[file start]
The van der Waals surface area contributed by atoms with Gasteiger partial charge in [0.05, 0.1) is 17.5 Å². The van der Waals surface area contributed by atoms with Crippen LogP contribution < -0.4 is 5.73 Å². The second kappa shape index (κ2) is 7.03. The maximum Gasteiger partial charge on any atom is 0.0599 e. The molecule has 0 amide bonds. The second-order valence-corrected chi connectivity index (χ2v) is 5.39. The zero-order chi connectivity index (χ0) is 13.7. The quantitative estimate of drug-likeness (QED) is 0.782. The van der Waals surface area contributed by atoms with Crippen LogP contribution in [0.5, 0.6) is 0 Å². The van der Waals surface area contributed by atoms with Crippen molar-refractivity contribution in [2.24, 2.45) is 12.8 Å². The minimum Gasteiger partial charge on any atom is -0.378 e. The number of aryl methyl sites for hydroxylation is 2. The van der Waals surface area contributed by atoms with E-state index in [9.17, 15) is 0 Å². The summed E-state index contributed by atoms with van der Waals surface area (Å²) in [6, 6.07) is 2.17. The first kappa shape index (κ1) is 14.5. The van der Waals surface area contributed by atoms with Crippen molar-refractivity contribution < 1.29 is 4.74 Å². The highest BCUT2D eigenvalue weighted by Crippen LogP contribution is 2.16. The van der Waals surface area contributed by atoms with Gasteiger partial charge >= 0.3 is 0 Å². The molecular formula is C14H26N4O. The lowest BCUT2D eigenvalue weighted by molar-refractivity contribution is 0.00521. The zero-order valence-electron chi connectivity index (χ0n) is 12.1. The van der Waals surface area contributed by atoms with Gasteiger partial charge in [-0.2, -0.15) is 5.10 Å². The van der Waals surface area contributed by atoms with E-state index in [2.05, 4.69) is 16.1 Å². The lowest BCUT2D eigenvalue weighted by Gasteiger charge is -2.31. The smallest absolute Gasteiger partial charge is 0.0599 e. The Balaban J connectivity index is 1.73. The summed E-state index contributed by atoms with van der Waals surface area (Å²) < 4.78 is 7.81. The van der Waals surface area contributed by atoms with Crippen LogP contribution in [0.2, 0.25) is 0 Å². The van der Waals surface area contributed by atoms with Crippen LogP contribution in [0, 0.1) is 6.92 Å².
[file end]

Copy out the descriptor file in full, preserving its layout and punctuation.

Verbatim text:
The van der Waals surface area contributed by atoms with Gasteiger partial charge in [0.05, 0.1) is 17.5 Å². The van der Waals surface area contributed by atoms with Crippen LogP contribution < -0.4 is 5.73 Å². The second kappa shape index (κ2) is 7.03. The maximum Gasteiger partial charge on any atom is 0.0599 e. The molecule has 0 amide bonds. The second-order valence-corrected chi connectivity index (χ2v) is 5.39. The zero-order chi connectivity index (χ0) is 13.7. The quantitative estimate of drug-likeness (QED) is 0.782. The van der Waals surface area contributed by atoms with Crippen LogP contribution in [0.5, 0.6) is 0 Å². The van der Waals surface area contributed by atoms with Crippen molar-refractivity contribution in [2.24, 2.45) is 12.8 Å². The minimum Gasteiger partial charge on any atom is -0.378 e. The number of aryl methyl sites for hydroxylation is 2. The van der Waals surface area contributed by atoms with E-state index in [9.17, 15) is 0 Å². The summed E-state index contributed by atoms with van der Waals surface area (Å²) in [6, 6.07) is 2.17. The first kappa shape index (κ1) is 14.5. The van der Waals surface area contributed by atoms with Crippen molar-refractivity contribution < 1.29 is 4.74 Å². The highest BCUT2D eigenvalue weighted by Crippen LogP contribution is 2.16. The van der Waals surface area contributed by atoms with Gasteiger partial charge >= 0.3 is 0 Å². The molecular formula is C14H26N4O. The lowest BCUT2D eigenvalue weighted by molar-refractivity contribution is 0.00521. The zero-order valence-electron chi connectivity index (χ0n) is 12.1. The van der Waals surface area contributed by atoms with Gasteiger partial charge in [-0.2, -0.15) is 5.10 Å². The van der Waals surface area contributed by atoms with E-state index in [2.05, 4.69) is 16.1 Å². The lowest BCUT2D eigenvalue weighted by Gasteiger charge is -2.31. The smallest absolute Gasteiger partial charge is 0.0599 e. The Balaban J connectivity index is 1.73. The summed E-state index contributed by atoms with van der Waals surface area (Å²) < 4.78 is 7.81. The van der Waals surface area contributed by atoms with Crippen LogP contribution in [0.2, 0.25) is 0 Å². The van der Waals surface area contributed by atoms with Crippen LogP contribution in [0, 0.1) is 6.92 Å².